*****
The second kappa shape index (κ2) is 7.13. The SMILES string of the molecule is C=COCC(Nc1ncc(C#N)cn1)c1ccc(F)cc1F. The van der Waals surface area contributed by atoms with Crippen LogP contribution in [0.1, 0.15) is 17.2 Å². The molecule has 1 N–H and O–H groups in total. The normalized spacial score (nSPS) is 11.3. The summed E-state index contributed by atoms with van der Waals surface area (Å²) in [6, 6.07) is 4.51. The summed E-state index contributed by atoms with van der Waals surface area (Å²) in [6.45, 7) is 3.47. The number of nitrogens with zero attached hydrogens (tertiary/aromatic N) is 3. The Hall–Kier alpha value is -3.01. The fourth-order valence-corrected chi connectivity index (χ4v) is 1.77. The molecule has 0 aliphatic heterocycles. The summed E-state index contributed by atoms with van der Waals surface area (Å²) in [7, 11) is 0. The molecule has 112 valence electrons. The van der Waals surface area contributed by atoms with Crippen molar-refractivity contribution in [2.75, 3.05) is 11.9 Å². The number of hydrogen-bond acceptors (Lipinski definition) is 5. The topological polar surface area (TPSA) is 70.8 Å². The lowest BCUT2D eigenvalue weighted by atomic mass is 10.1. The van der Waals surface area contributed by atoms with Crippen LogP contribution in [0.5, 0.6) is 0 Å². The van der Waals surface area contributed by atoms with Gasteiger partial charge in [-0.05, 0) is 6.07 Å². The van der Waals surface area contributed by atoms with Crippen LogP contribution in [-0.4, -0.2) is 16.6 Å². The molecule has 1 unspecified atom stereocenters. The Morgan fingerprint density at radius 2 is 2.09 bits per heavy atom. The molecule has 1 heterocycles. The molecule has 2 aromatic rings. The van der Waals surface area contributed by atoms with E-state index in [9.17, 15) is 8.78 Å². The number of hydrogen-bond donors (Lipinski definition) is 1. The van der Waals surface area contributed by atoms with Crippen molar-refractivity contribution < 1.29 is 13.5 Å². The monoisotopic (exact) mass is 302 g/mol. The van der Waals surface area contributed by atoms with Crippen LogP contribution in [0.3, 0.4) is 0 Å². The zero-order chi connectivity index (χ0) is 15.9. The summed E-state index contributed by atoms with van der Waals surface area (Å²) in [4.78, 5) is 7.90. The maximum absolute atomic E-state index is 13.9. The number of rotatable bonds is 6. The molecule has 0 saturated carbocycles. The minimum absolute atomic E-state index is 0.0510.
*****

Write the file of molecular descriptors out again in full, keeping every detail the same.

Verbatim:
The second kappa shape index (κ2) is 7.13. The SMILES string of the molecule is C=COCC(Nc1ncc(C#N)cn1)c1ccc(F)cc1F. The van der Waals surface area contributed by atoms with Crippen LogP contribution in [0.1, 0.15) is 17.2 Å². The molecule has 1 N–H and O–H groups in total. The normalized spacial score (nSPS) is 11.3. The summed E-state index contributed by atoms with van der Waals surface area (Å²) in [6, 6.07) is 4.51. The summed E-state index contributed by atoms with van der Waals surface area (Å²) in [6.45, 7) is 3.47. The number of nitrogens with zero attached hydrogens (tertiary/aromatic N) is 3. The Hall–Kier alpha value is -3.01. The fourth-order valence-corrected chi connectivity index (χ4v) is 1.77. The molecule has 0 aliphatic heterocycles. The summed E-state index contributed by atoms with van der Waals surface area (Å²) in [7, 11) is 0. The molecule has 112 valence electrons. The van der Waals surface area contributed by atoms with Crippen molar-refractivity contribution in [2.75, 3.05) is 11.9 Å². The number of hydrogen-bond acceptors (Lipinski definition) is 5. The topological polar surface area (TPSA) is 70.8 Å². The lowest BCUT2D eigenvalue weighted by atomic mass is 10.1. The van der Waals surface area contributed by atoms with Crippen LogP contribution in [0.5, 0.6) is 0 Å². The van der Waals surface area contributed by atoms with Gasteiger partial charge in [-0.05, 0) is 6.07 Å². The van der Waals surface area contributed by atoms with Crippen LogP contribution in [-0.4, -0.2) is 16.6 Å². The molecule has 1 unspecified atom stereocenters. The Morgan fingerprint density at radius 2 is 2.09 bits per heavy atom. The molecule has 1 heterocycles. The molecule has 2 aromatic rings. The van der Waals surface area contributed by atoms with E-state index in [9.17, 15) is 8.78 Å². The number of hydrogen-bond donors (Lipinski definition) is 1. The van der Waals surface area contributed by atoms with Crippen molar-refractivity contribution < 1.29 is 13.5 Å². The monoisotopic (exact) mass is 302 g/mol. The van der Waals surface area contributed by atoms with Crippen LogP contribution in [0.3, 0.4) is 0 Å². The zero-order chi connectivity index (χ0) is 15.9. The summed E-state index contributed by atoms with van der Waals surface area (Å²) in [4.78, 5) is 7.90. The maximum absolute atomic E-state index is 13.9. The number of rotatable bonds is 6. The molecule has 0 saturated carbocycles. The minimum absolute atomic E-state index is 0.0510.